Everything You Need to Know About Slot Receivers
Slot receivers are a crucial part of today’s passing offenses. They help quarterbacks stretch out the field and attack all three levels of the defense, while also providing an extra blocker when running the ball outside.
While slot receivers once shared the same responsibilities as other wide receivers, they now have their own unique set of traits and skills that make them a standout at this position. Whether you’re looking to draft your next player or need some advice on which players are best for the slot receiver role, read on for everything you need to know about this key position.
Definition of Slot Receiver
The slot receiver is the smallest wide receiver on the team and often wears a number that falls between 1-19 or 80-89. They’re often the third receiver in a spread offense and are considered a pass-catching specialist, but they also block and run long routes to get open underneath or participate in trick plays like end-arounds.
They’re a great fit in many West Coast systems and have gotten a lot of playing time in the NFL over the past decade, as the position has become more popular and important. They’re also known for their versatility and are able to play in a variety of different offensive formations.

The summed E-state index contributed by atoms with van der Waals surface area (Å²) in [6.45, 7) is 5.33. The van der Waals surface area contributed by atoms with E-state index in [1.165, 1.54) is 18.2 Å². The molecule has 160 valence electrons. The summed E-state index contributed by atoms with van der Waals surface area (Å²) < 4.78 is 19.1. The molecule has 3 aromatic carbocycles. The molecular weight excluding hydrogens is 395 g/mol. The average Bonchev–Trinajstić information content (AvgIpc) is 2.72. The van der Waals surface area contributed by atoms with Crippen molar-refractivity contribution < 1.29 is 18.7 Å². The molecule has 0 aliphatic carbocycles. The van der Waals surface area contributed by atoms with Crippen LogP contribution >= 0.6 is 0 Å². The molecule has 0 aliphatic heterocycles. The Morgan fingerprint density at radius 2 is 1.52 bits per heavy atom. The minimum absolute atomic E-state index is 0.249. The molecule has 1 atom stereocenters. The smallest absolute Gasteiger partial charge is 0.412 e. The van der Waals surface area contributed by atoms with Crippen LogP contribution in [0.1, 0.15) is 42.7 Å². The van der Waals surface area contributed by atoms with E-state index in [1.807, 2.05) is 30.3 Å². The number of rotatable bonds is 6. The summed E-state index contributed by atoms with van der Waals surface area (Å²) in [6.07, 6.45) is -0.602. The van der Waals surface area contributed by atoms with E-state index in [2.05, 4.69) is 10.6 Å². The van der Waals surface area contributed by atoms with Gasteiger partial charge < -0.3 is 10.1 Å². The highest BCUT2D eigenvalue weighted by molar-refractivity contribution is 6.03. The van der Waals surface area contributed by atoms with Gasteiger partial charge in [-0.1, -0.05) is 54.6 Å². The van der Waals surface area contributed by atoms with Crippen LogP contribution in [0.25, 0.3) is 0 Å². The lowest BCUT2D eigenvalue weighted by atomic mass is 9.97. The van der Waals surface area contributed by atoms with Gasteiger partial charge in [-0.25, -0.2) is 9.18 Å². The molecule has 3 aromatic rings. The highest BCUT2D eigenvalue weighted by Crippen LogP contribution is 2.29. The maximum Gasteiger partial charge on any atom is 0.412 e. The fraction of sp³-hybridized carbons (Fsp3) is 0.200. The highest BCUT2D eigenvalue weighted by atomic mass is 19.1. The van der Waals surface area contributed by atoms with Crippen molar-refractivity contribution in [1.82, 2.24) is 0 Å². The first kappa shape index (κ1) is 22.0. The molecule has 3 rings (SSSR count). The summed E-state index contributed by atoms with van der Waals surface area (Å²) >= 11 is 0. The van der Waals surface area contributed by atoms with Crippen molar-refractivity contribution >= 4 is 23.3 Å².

Usually 5-8 to 5-10, 170-190 pounds, slot receivers are tough enough to absorb contact in the middle of the field and fast enough to break past defenders in a hurry. They’re also very aware of the field, which is important for route running and timing plays.
Their blocking is more advanced than other wide receivers, and they’re a crucial cog in the blocking wheel of any offense. They are often matched up against nickel backs, outside linebackers, and safeties, so they need to be able to perform a crack back block effectively.
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